Larry served as the co-founder and chair of AFF and he now serves on the executive committee of the national board. In 2003-04, Larry was appointed to a one-year assignment at USDA as National Program Leader for Food Marketing Systems Innovations. He has been involved with the Agriculture-of-the Middle national initiative and currently serves on the national coordinating committee. Larry is also past co-chair of the California Roots of Change (ROC) and a past board member of the Food Alliance. He currently serves on the new Los Angeles Food Policy Council and is co-chair of the Economic Development Working Group.
Larry was recently appointed by Governor Brown of California to serve on the Regional Water Board. Larry lives in Ojai, CA where he serves on the Food for Thought board and works every Sunday volunteering at the Ojai Farmers Market. He has an MBA in Agribusiness from the University of Santa Clara and was a Kellogg Fellow at the Resources for the Future Institute.
THE FOOD COMMONS idea was proposed by Roots of Change Stewardship Council members Jim Cochran and Larry Yee with the intention to provide an alternative to our current global industrial food system. The goal is to create a more localized option for producing, processing, distributing, marketing, and accessing quality food. There are three components to the proposal: 1) Trusts which preserve farm land and food system infrastructure. 2) Community banks to provide financial services to food system enterprises, producers, and consumers. 3) Food commons hubs to aggregate and distribute local and regional food and provide services to communities and local food enterprises. The areas where these bodies overlap create the Food Commons, a place where everyone has access to abundant, healthy, safe, affordable, and fresh food. These three components have the potential to be a major locomotive for economic growth and a magnet for a new generation of innovators who will have the access to capital and the place to put their energy and creativity to work.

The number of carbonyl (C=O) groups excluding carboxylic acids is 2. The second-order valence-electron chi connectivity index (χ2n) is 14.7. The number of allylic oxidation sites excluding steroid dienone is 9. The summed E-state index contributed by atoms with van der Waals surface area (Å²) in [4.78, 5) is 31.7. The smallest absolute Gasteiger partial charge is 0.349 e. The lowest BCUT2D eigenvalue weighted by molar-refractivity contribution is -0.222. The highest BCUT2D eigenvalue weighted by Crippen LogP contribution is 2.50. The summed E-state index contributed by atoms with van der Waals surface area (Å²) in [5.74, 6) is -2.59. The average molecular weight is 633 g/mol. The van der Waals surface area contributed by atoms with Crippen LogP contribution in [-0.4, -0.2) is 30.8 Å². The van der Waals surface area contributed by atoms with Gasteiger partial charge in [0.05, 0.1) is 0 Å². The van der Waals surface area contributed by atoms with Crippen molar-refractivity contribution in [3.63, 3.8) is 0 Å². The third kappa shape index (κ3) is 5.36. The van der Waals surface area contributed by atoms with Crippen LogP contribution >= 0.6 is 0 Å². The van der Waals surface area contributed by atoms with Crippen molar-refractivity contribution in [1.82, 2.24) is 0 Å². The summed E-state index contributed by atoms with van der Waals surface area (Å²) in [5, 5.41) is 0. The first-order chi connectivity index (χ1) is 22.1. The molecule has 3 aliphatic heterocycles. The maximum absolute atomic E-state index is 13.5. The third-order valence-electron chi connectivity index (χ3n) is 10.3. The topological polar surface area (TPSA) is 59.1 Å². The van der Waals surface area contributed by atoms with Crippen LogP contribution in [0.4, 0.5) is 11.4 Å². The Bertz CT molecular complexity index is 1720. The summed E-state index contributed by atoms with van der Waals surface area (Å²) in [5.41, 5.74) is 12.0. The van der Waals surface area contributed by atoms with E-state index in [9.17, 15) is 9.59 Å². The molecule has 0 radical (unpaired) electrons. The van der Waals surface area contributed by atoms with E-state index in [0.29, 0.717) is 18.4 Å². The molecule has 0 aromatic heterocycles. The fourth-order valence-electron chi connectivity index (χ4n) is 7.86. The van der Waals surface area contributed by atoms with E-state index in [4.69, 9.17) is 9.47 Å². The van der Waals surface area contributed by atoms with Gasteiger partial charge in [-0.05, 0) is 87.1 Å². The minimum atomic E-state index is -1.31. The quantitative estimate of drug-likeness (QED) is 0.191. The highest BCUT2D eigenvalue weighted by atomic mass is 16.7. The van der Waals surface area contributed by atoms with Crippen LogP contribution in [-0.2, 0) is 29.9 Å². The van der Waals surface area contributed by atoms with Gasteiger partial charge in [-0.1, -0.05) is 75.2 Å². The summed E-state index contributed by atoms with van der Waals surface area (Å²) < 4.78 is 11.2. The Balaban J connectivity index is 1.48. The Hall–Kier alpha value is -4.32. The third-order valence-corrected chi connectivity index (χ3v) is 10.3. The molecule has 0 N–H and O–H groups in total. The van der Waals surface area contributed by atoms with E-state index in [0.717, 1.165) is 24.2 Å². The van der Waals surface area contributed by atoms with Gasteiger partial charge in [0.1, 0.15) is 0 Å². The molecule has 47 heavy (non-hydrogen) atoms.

The Food Commons: http://www.thefoodcommons.org/summary.html
Sarah Stokes Alexander, Keystone, CO
Sarah Stokes Alexander serves as Director of Environment Practice for The Keystone Center and has over 18 years of experience working as a facilitator on collaborative problem-solving models. She has facilitated numerous efforts in the areas of sustainability, agriculture, transportation, environmental cleanup, and forestry at local, national, and international levels. She has provided facilitation of industry-led sustainability initiatives, interagency coordination efforts, regulatory negotiations, strategic planning, and national and regional dialogues. She provides training in collaborative leadership, stakeholder engagement, and sustainability strategies. She graduated from Middlebury College with a bachelor's degree in environmental studies and holds a Masters of Public Administration from Harvard University.
FIELD TO MARKET is a diverse alliance working to create opportunities across the agricultural supply chain for continuous improvements in productivity, environmental quality, and human well-being. The group provides collaborative leadership that is engaged in industry-wide dialogue, grounded in science, and open to the full range of technology choices. FtM has developed the Fieldprint Calculator which is an educational tool relying on peer reviewed scientific algorithms to determine a producer’s fieldprint, or impact, on the environment.